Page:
5. ONE A Soccer Match in Auschwitz: Passing Trauma in Holocaust Studies
    (pp. 23-55)

    InThe Drowned and the Saved, his final meditation on the Nazi camps, Primo Levi describes a scene reported by Miklós Nyiszli, a Hungarian Jewish physician who worked as pathologist for Josef Mengele and survived the Sonderkommando in Auschwitz. Nyiszli describes a soccer game played in the courtyard of the crematorium between the Schutzstaffel (SS) and the Sonderkommando (SK), a squad composed primarily of Jewish prisoners in charge of duties at the crematoria: “So, Nyiszli tells how during a ‘work’ pause, he attended a soccer game between the SS and the SK, that is to say, between a group representing...

  6. TWO Concentrationary Migrations in and around Albert Camus
    (pp. 56-98)

    Perhaps the most important allegorist to emerge from World War II, Albert Camus gave lasting expression to the postwar imagination of historical terror. If David Rousset’sL’univers concentrationnaire(1946) and Robert Antelme’sL’espèce humaine(1947) diagnosed the structure and phenomenology of concentrationary experience in testimonial and philosophical form, Camus’s literary works charted its reverberations for other times and places. Although neither a survivor nor a firsthand witness, Camus was haunted by the fact of the concentration camps (which he termedle fait concentrationnaire) and the possibility of its resurgence, just as Primo Levi had wondered if the world of the...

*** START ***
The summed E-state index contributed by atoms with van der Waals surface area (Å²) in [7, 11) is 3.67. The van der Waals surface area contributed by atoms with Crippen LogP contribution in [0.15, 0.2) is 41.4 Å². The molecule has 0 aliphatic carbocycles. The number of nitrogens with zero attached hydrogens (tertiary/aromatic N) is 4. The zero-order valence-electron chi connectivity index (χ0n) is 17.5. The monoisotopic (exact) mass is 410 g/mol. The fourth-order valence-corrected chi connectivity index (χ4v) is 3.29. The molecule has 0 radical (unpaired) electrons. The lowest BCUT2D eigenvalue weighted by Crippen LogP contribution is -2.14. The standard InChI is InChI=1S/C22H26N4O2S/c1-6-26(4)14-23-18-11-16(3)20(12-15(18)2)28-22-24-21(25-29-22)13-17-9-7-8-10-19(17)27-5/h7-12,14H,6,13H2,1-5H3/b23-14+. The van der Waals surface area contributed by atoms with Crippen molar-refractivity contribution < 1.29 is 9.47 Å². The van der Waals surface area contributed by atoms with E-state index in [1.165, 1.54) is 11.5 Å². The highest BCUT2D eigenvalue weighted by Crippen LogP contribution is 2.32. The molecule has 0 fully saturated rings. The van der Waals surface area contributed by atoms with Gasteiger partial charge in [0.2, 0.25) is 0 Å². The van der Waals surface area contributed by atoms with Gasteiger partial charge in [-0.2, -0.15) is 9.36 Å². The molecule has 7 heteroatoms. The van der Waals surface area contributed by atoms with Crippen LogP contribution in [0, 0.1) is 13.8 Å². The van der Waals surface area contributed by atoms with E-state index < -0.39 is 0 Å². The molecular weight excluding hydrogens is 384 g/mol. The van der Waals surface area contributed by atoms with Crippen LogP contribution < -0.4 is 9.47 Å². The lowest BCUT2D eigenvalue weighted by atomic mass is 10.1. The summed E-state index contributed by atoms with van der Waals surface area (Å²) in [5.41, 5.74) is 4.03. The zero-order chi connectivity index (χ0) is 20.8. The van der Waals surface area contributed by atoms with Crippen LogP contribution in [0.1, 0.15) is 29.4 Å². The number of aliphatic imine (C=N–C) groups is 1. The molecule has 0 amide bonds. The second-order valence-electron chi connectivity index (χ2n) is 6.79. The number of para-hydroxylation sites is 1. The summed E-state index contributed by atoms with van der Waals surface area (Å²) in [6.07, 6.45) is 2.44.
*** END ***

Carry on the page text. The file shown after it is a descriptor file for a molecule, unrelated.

7. THREE Auschwitz as Allegory: From Night and Fog to Guantánamo Bay
    (pp. 99-148)

    What does it mean for the memory of atrocity to emerge from within the shadow of complicity, especially when it is the memory of others, of those who perished in the camps? And what happens when the particularity of that memory is turned into a figure for other causes, when those who are summoned to remember are torn between the competing demands of testimony and politics? France’s postwar aesthetics of complicity were shaped by the Nazi occupation and its gray zones, yet its practitioners also sought to fashion a future-oriented politics of remembrance. As the preceding chapters suggest, figures such...

  8. FOUR Crabwalk History: Torture, Allegory, and Memory in Sartre
    (pp. 149-181)

    How can writing do justice to the sheer violence of torture while investigating its interlocking meanings at a particular historical juncture? In literature, the bodily encounter of torture has often given rise to the allegorical imagination and its displacements: Kafka’s executionary harrow, the scarred body of the barbarian at the heart and margins of Coetzee’s empire, or, as I shall suggest in this chapter, the crabs that haunt Sartre’s playThe Condemned of Altona. It is as though torture’s embodied experience could be conveyed only paradoxically, by veering away from materiality into abstraction. Yet there is an understandable reluctance to...